You’re probably looking at that word and thinking ‘How the fuck do I pronounce that?’ , you're not alone. From our research, it’s ‘s-eye-da cor-dee-fol-ee-a’. Pronunciation lesson aside, you need to know what it actually is. This plant really has range, it’s both ‘herbal ecstasy’ (when taken in the right doses) and mixed into your weight loss tea. Needless to say, this needs a bit of explaining and that’s exactly what we’re here for.
What is it?
Sida cordifolia is as a weed in various places, including Africa, Australia and North America. It has soft white hair and heart-shaped leaves, and produces dark yellow flowers, and that’s just the surface. Inside the plant, there are ephedrine alkaloids, which work on your central nervous system and your heart. It acts as a stimulant, an appetite suppressant and an anti-inflammatory. SC is regularly used as an ingredient in legal highs designed to mimic the effects of ecstasy or in teas to help you lose weight.
What are the effects?
Normally, the activity of Sida Cordifolia depends on who’s taking it, so we can’t tell you exactly what’s gonna happen. But here’s roughly what you can expect:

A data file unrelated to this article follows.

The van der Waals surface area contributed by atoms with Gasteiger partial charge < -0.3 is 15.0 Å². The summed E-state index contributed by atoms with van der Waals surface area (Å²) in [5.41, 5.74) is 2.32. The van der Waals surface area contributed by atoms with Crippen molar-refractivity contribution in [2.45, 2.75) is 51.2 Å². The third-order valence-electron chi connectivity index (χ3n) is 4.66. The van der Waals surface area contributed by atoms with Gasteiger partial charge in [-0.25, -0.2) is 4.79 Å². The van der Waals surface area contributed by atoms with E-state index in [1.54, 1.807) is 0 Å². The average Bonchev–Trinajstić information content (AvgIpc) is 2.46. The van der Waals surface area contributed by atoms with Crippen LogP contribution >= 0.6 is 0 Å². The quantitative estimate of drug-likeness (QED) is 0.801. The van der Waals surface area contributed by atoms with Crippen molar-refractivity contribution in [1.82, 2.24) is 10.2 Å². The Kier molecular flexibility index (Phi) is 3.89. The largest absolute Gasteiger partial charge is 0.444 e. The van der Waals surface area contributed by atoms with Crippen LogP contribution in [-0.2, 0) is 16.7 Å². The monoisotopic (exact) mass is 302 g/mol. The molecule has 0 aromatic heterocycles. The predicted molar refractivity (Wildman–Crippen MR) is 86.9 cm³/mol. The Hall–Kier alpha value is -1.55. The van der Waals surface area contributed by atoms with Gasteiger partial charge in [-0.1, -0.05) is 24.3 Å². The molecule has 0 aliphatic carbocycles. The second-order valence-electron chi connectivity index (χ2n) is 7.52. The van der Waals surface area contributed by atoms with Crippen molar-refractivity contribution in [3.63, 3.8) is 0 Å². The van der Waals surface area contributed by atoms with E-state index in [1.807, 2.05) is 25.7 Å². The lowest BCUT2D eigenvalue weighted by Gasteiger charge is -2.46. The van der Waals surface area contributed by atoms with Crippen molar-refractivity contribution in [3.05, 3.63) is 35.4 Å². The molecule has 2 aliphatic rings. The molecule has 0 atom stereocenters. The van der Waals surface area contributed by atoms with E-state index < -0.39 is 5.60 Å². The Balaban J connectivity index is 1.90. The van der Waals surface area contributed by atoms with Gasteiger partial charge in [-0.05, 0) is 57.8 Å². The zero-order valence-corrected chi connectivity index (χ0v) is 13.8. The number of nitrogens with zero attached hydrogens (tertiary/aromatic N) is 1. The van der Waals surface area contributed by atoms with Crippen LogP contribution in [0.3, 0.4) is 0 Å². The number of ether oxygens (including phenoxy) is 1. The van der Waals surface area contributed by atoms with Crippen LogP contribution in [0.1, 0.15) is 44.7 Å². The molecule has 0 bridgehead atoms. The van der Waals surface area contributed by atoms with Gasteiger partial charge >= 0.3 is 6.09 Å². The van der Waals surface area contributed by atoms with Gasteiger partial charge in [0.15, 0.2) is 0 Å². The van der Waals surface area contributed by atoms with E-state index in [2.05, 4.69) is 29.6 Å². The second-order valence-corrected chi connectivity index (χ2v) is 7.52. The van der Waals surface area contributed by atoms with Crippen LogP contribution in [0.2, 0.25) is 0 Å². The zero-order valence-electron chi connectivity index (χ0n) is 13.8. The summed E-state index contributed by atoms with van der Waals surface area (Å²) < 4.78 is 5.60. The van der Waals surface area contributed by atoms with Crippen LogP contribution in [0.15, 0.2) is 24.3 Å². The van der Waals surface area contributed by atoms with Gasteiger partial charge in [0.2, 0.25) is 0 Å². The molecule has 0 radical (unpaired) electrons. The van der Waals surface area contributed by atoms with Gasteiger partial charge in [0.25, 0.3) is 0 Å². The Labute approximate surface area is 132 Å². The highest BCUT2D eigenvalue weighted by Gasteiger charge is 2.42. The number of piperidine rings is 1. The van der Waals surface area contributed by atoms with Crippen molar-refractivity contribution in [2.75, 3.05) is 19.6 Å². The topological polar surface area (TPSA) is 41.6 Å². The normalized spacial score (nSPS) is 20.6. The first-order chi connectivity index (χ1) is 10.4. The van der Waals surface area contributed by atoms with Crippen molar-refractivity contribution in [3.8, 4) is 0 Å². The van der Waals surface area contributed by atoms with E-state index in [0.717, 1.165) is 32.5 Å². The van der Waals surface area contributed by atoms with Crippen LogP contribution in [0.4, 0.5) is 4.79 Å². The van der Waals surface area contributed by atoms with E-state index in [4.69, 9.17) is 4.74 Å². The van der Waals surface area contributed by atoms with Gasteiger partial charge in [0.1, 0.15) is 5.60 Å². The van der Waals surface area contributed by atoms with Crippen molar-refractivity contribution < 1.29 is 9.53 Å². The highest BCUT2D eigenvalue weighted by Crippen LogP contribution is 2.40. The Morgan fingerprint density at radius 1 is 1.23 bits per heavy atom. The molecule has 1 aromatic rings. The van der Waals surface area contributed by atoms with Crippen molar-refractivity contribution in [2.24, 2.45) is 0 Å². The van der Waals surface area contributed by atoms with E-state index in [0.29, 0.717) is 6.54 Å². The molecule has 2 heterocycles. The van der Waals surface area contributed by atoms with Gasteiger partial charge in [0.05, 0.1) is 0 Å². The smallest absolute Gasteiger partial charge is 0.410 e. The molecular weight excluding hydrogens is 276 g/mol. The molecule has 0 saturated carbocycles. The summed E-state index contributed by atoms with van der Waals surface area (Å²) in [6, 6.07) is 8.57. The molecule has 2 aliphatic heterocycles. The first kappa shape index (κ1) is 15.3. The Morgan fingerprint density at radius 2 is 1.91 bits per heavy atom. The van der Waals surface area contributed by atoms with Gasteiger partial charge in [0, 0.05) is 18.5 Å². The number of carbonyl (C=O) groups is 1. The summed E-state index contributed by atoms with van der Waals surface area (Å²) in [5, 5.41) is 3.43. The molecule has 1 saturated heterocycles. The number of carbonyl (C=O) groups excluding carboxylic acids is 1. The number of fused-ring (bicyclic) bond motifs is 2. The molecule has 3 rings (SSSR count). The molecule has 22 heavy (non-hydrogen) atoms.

- An increase in heart rate and blood pressure.
- Feeling more alert and focused.
- No appetite (it can be a weight loss aid).
- A dilation of the bronchioles in the lungs which makes breathing easier. It can also help clear up acute nasal congestion
- Potential aphrodisiac effect.
What are the risks?
- Mixing sida cordifolia with alcohol can be dangerous. For more information on mixing drugs, click here.
- It can cause insomnia, hand tremors and a general feeling of anxiety.
- In extreme cases users can experience a pounding heart, severe headaches, and a shortness of breath.
Sida cordifolia and the law:
Sida cordifolia is not listed under the Misuse of Drugs Act, and is therefore legal to sell and possess. But there are many drugs which aren’t so straightforward. If you’re interested in drugs and the law, you can read our article here.
If you are planning on taking it:
- Avoid taking it if you have a family history of heart disease or high blood pressure.
- Don’t mix it with alcohol or any caffeine products.
- Don’t use it if you are pregnant or breastfeeding.
- It’s important to note that if you are taking antidepressants that contain MAO inhibitors, then you should avoid products containing sida cordifolia.
Updated on 01-Sep-2021
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